por John R. Fischer
, Senior Reporter | October 14, 2021
New reimbursement regulations, computer trouble and mishandled claims have caused Anthem Blue Cross to fall behind in paying billions of dollars to healthcare providers.
This issue is a trend among a number of healthcare insurers in the U.S., according to Kaiser Health News
. And despite receiving support like CARES Act funding, healthcare providers are still pressed financially as they continue to grapple with the pandemic, with the lack of payment from insurers only exacerbating their situation.
Molly Smith, group vice president for the American Hospital Association, says big insurers are using COVID-19 as an opportunity to implement “egregious” policies that hurt patients and prevent hospitals from getting paid. “There’s this sense of, ‘Everyone’s distracted. We can get this through,’” she told Kaiser Health News.
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Teaching hospital VCU Health, in Virginia, says Anthem owes it $385 million, with more than 40% of claims over 90 days old. Virginia law requires insurers to pay claims within 40 days. In fact, the company owes “hundreds of millions of dollars” in unpaid, late claims to all Virginia hospitals, according to the Virginia Hospital and Healthcare Association.
Anthem spokesperson Colin Manning told Kaiser Health News that the company “recognizes there have been some challenges” in making payments due to claims-processing changes and “a new set of dynamics” created by the pandemic. He adds that it “apologizes for any delays or inconvenience this may have caused.”
Patients are also feeling the weight out of concern that they will have to pay the unresolved claims if insurers do not. They can also be sued by their provider for the money. Alexis Thurber, of Seattle, received a hospital bill in May for radiotherapy she received for breast cancer. Following months of phone tag and multiple emails, Anthem agreed to pay the bill for her. It came out to $18,192.
Additionally, new documentation requirements, prior authorization hurdles and requirements that only doctors communicate with insurers have contributed to payment delays or denials on Anthem’s part, as has its new claims management system. Issues with the system have persisted over the past few months “without meaningful improvement” and led to claims being lost, according to AHA. At VCU, some medical records had to be printed and mailed.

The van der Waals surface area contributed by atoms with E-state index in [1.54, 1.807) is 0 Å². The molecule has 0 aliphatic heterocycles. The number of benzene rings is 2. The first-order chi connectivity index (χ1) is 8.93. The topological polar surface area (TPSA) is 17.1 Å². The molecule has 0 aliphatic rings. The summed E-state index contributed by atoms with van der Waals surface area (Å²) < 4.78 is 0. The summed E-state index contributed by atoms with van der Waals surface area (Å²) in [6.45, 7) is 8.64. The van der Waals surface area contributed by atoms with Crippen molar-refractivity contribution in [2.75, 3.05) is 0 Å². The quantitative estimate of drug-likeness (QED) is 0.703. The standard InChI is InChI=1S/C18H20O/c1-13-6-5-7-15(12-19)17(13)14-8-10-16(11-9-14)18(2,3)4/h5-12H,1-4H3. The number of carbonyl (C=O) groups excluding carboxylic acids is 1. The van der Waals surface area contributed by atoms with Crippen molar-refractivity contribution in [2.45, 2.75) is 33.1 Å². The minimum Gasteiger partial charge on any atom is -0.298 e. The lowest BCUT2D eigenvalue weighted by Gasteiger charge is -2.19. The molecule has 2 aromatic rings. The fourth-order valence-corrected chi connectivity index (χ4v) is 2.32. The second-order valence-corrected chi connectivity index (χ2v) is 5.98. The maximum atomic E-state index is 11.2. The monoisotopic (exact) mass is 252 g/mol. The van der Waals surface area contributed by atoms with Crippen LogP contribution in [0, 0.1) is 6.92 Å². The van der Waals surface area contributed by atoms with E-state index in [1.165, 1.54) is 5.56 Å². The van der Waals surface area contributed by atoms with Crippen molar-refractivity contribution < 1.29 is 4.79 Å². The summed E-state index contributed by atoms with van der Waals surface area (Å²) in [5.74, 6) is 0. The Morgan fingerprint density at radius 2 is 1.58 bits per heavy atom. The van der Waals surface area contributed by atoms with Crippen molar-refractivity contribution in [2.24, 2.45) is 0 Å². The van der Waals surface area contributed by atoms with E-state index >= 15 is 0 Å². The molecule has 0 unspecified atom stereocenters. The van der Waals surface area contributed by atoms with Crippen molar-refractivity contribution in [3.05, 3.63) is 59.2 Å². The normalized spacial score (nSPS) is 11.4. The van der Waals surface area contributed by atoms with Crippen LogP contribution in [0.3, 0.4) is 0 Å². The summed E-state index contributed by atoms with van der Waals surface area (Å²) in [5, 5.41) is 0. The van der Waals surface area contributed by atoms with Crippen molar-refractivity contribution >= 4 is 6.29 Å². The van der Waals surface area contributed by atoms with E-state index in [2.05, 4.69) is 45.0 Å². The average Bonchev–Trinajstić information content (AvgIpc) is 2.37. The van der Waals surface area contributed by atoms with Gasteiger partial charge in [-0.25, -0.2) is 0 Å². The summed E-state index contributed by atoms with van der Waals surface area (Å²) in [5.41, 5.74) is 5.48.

UnitedHealthcare has also increasingly denied retroactive claims for emergency care, says AHA. Unpaid claims for United rose to 54% in June, about the same level as two years prior. In addition, its prior-authorization database was down for weeks this summer and caused delays. “There was a brief issue with our prior-authorization process in mid-July, which was resolved quickly,” said United spokesperson Maria Gordon Shydlo.
Anthem has also faced issues with enrollment. The California Department of Managed Health Care hit the insurer in 2019 with $9.6 million in fines from January 2014 through early November 2019. The fines were related to violations such as taking too long to respond to enrollee grievances, inappropriately denying claims and not covering the cost of out-of-network care that should have been covered, according to a previous Kaiser Health News report
Anthem and other insurers accelerated billions in hospital reimbursements last year, according to Kaiser Health News. Anthem has also increased financial reserves to offset the financial impact of the pandemic on payments to providers. Despite this and CARES Act payments, many hospitals are still struggling, especially those in rural areas, from payment delays.
AHA CEO Rick Pollack says that federal relief funds “have been a lifeline, but they don’t make people whole in terms of the losses from increased expenses and lost revenue as a result of the COVID experience.”